Their policy is indeed ridiculous. I had to help out a friend many years ago who was falsely accused of plagiarism. The reason? She included a silly pun at the end one of her answers. Given that the question was a corny pun in and of itself, it was inevitable that several students decided to play along. None of their actual answers were the same, but the OU latched onto the fact that these students actually had a sense of humour, and that is obviously cheating. She was eventually cleared, but the whole ordeal broke her. She abandoned the module after that and quit her studies altogether. So much for encouraging more women into STEM.

Bear in mind that this was more than a decade ago. I imagine if the same thing were to happen today, she would still be waiting for an outcome, which would eventually go against her no matter what.


Waiting for an outcome is certainly an issue now. The issue in my student's case is the disingenuous nature of that process which imo is nothing more than being seen to be going through the motions (following formal procedures) and with no intention to admit at the very least the OU itself was instrumental in drawing student (or students) into a trap (unintentionally possibly) they have no control over, other than totally ignoring numerous statements with the authority of a chief ACO.

I understand there will be some who, without the evidence before them respond with an argument or comment from/of incredulity, that it can be proven the ACO and appeal reviewers repeatedly employed tactics I can only describe as school level "debating" tactics to avoid OU culpability. Just one example:

My student listed over 16 quotes from the online plagiarism tutorial all of which support one another in the contextual sense that students were told they did not need to reference module material in TMAs. The "investigating" ACO cherry-picked one of those quotes pointing out with incredibly astuteness that this one sentence said students could "paraphrase module" material without a reference which was inadvertantley an admission on one level. He sarcastically pointed out, though with self-evident accuracy everyone would agree who reads it, the sentence did not say "quote". Why is this disingenuous, to put it politely? There were at least two possible quotes from the tutorial provided that he could have used that did use such clear langauge such as being permitted to "quote", used in conjunction with, and equal to in the context, "paraphrase" module material without the need to provide a reference. Another quote explicitly said if "you directly quote", or use "an idea" from the module, you did not have to reference this. It's all in simple plain unambiguous English.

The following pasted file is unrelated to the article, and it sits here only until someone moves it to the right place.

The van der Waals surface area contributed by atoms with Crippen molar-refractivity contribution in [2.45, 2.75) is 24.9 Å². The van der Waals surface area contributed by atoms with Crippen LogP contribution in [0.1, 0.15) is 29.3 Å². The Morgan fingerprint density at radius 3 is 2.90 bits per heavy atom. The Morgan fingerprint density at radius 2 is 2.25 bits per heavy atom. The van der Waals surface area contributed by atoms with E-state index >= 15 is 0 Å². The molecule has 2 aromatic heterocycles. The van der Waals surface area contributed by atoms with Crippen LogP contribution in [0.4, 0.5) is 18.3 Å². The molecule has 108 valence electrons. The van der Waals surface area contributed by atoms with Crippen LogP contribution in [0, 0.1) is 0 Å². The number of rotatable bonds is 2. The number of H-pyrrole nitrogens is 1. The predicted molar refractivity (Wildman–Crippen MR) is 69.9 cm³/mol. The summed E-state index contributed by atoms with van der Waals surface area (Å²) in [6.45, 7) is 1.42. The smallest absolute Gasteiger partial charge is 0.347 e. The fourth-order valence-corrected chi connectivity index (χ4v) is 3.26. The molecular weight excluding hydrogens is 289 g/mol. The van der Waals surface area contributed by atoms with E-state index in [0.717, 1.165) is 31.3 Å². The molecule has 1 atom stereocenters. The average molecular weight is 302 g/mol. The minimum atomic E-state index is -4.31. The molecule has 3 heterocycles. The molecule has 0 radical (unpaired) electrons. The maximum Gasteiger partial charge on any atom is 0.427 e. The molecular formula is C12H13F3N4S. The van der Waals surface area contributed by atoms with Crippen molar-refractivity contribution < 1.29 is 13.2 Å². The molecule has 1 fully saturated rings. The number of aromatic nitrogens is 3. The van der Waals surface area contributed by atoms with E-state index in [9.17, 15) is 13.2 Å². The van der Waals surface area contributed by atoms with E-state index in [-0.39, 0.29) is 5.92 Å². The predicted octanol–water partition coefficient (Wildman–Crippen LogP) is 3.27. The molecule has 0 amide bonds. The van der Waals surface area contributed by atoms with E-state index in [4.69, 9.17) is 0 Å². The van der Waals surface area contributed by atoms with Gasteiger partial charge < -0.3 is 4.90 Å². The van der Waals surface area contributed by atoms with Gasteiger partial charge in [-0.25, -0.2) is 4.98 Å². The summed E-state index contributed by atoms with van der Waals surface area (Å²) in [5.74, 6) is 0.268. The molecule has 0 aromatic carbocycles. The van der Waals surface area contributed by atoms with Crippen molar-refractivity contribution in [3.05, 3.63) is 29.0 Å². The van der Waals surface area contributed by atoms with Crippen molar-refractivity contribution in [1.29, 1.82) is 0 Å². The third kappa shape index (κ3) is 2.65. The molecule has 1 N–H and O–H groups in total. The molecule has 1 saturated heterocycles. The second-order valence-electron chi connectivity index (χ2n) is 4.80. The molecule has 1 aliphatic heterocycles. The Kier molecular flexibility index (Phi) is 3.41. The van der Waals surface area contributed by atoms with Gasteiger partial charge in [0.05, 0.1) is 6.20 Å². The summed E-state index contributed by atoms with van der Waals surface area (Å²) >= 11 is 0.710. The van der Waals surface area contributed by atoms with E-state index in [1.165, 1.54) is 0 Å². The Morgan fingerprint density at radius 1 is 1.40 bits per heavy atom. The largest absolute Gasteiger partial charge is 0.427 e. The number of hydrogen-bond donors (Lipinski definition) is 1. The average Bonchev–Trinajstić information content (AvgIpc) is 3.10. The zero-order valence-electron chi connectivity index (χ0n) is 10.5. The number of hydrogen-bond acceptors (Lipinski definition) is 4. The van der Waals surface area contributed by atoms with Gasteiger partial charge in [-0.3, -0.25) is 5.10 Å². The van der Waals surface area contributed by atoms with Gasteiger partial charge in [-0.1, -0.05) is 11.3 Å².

The above cherry-picking was rampant and so was misrepresenting the students defence by either putting words into their "mouth" they never said and even plucking half a sentence from one page and marrying to it a sentence on another page and asserting this was the entirety of their whole defence.

I understand without seeing it in black and white the above may again appear incredulous and I understand that. When in a few weeks the OIA finally rubber stamp the OUs decision, which they will, I will at some time make the whole process and correspondence publicly available and I sincerely believe the OU absurdities and their wilful practice of "being economical with the truth" will be obvious to any genuine and truly independent reader. I know of many exasperated students at the OU who simply give up pursuing justice or keep their heads down with a view to their future prospects. This does not apply to my student and it certainly does not apply to me and rather simply doing nothing more than give a negative review somewhere, which will be met with the fallacious "I never had problem" responses, I will provide the evidence to sustain all the claims here (and far more). Then if someone disagrees with that evidence and it's implications they can do so with a little more credibility.